The Fresh Loaf

News & Information for Amateur Bakers and Artisan Bread Enthusiasts

Lessons from Saturday Baguettes

Ryan Sandler's picture
Ryan Sandler

Lessons from Saturday Baguettes


 Having recently finished a six month long baguette quest, I wanted to reflect a bit on what I've learned.  The pictures above tell the story--from my initial hamhanded attempts, through my disasterous return to using Stone-Buhr flour, through the last few weeks when everything started to come together.  Here's a few thoughts about home baguette making--perhaps they can guide anyone else foolish enough to tilt at that most challenging of home baking windmills:

  • Practice Matters: My baguette shaping and scoring skills improved mostly with time--over six months I made 81 demi-baguettes (27 batches of 3), with something like 270 slashes, making up more than 44 pounds of dough.  Mind you, this is less dough and slashes than our good TFL member Larry does in a day at his bakery job (though maybe a few more discrete baguettes, since they're smaller).  
  • Consistency Matters: All those things that you read in baking books and on this forum about getting "the feel" of the dough?  It really takes sticking with one dough for a while to get it.  Knowing that the dough remains the same takes the guesswork out of the inevitable variations in dough consistency.  I think I learned more about "feel" in the last 6 months than I did in the 2 years previous.  By the last few weeks, when the dough was unusually slack, or tight, I knew something was amiss and needed to be compensated for.  
  • Flour Matters: This one surprised me.  Certain flours seem to do better for different fermentation methods.  My old standby, Stone Buhr bread flour, performs beautifully with delayed fermentation formulas, like pain a l'ancienne.  Really, if you can find some, try it for a pain a l'ancienne or similar recipe; the flavor is amazing.  But my old standby performed terribly in a poolish.  Who knew?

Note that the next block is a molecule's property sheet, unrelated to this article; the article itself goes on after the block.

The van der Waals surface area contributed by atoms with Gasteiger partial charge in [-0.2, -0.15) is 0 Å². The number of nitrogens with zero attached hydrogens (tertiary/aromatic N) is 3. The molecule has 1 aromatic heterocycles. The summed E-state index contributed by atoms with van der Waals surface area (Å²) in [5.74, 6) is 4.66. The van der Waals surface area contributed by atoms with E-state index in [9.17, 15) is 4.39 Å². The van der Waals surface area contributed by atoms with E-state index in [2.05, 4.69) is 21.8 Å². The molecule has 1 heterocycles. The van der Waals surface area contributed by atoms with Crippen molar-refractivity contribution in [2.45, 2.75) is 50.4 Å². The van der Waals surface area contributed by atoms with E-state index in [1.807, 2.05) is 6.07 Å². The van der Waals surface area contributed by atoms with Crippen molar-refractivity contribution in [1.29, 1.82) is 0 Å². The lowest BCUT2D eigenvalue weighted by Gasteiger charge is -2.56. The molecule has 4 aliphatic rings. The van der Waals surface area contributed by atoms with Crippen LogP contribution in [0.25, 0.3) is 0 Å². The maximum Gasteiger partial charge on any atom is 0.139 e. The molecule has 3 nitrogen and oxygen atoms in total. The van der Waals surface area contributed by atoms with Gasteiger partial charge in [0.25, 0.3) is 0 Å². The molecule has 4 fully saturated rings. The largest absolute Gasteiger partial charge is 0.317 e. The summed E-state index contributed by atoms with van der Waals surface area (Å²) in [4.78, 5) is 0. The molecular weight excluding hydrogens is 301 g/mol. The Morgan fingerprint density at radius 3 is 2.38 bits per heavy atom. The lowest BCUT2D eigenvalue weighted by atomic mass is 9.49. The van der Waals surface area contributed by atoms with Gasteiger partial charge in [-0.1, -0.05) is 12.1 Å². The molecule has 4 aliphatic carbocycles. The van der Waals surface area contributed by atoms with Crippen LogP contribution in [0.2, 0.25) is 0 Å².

• Equipment Matters: While home bakers are limitted in their choices for the most important piece of equipment--the oven--there are a lot of small bits of equipment which are cheap and quite helpful.  I found the lame, flipping board, and linen couche that I ordered from SFBI/TMB to be invaluable in transfering and scoring my baguettes without degassing them too much.  The total cost was something like $40 for those three.
  • Everything Matters: This sounds more glib than it is.  When it comes to baguettes, all the little pieces have to fall into place.  I'd read about this before, but making them every week really brought this home.  Part of it is that the shape itself is hard to do, part of it is that the traditional scoring is even harder, but part of it is just that baguettes are less forgiving.  A slightly dense batard with slightly chewy crumb is still quite tasty, wheras a baguette, with the higher crust-to-crumb ratio, will be downright unpleasant.  Getting a baguette to have crisp crust and an open crumb requires a good bake with steam, and proper scores.  But if you don't shape it with a tight enough gluten sheath, it won't rise well, and will impossible to score.  And if you don't pre-shape properly, shaping is difficult.  And preshaping correctly requires the dough have been mixed and folded sufficiently. get the idea.  All of this is true of other shapes, of course, but the finicky baguette magnifies all flaws.

That's all I've got.  Finally, for anyone who's interested, a review of my final baguette method:


  • 150 g. bread flour
  • 150 g. water
  • .18 g. yeast

    Final Dough
  • 300 g. bread flour
  • 150 g. water
  • 1.9 g yeast
  • 9 g. salt



  1. Mix Poolish night before, let sit ~12 hours